Low Fees, Transparency. The actively managed mutual fund saw outflows of $185 billion, while ETFs saw inflows of $138 billion through November 2008. Lower fees and solid stability are attributes that ETFs possess, and since many actively managed mutual funds did not have stellar performance last year, this could be the ETFs chance for gaining their fair market share.
John Spence for The Wall Street Journal reports that ETF products continued to enjoy healthy inflows, even though total assets fell during last year’s selloff. ETF assets fell by 20% in 2008 through November, to about $482 billion, despite the $138 billion in net inflows for the period. Fund giants such as Fidelity and Vanguard have reported heavier interest in ETFs over traditional mutual funds, as well.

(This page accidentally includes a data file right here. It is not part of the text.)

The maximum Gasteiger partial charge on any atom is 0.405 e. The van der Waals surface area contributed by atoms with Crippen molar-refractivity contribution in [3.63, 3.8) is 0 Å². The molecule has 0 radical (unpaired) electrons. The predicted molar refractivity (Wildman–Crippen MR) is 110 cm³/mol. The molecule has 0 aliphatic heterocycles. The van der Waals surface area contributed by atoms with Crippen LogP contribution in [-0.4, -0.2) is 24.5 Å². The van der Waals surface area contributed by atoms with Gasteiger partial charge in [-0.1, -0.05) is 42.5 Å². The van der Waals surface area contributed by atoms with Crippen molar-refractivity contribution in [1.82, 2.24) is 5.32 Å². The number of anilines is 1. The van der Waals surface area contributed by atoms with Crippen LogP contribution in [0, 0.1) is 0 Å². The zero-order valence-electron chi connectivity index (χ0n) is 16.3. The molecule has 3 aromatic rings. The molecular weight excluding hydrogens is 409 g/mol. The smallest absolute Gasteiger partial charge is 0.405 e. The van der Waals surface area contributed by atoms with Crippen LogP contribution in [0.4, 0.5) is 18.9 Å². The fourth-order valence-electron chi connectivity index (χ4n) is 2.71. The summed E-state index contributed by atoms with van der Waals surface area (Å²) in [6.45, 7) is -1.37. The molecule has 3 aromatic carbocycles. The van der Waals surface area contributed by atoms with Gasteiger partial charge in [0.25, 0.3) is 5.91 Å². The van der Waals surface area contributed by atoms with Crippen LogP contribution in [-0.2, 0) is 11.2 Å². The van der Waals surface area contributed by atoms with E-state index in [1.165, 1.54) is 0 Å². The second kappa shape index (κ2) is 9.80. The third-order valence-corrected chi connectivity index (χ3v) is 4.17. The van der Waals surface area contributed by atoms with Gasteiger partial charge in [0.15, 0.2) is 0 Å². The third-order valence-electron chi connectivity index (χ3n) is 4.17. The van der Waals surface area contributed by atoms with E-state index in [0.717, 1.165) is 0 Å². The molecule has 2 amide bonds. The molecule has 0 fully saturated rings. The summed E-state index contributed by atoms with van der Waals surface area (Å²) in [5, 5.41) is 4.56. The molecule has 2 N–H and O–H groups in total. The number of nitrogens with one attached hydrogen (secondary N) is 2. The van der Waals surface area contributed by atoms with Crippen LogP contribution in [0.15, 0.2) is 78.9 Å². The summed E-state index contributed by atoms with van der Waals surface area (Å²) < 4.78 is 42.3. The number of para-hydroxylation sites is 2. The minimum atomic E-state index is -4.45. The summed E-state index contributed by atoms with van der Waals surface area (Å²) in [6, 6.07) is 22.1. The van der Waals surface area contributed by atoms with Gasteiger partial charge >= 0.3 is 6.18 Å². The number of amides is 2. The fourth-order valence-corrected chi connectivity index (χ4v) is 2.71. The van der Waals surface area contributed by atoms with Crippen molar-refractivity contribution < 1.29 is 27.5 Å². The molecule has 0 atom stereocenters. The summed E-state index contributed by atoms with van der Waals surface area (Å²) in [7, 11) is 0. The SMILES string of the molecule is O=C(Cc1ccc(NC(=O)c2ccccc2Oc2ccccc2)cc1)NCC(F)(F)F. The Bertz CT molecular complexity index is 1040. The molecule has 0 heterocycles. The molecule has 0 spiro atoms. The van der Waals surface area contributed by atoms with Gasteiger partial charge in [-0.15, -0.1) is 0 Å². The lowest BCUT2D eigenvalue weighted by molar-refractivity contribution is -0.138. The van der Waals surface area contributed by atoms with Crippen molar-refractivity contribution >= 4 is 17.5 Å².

The Time Is Coming. This is why we believe that ETFs are going to get more than their fair share of the assets when the markets turn around. Investors who are braving the markets want the transparency and low cost, and they can’t get that in most mutual funds.
The opinions and forecasts expressed herein are solely those of Tom Lydon, and may not actually come to pass. Information on this site should not be used or construed as an offer to sell, a solicitation of an offer to buy, or a recommendation for any product.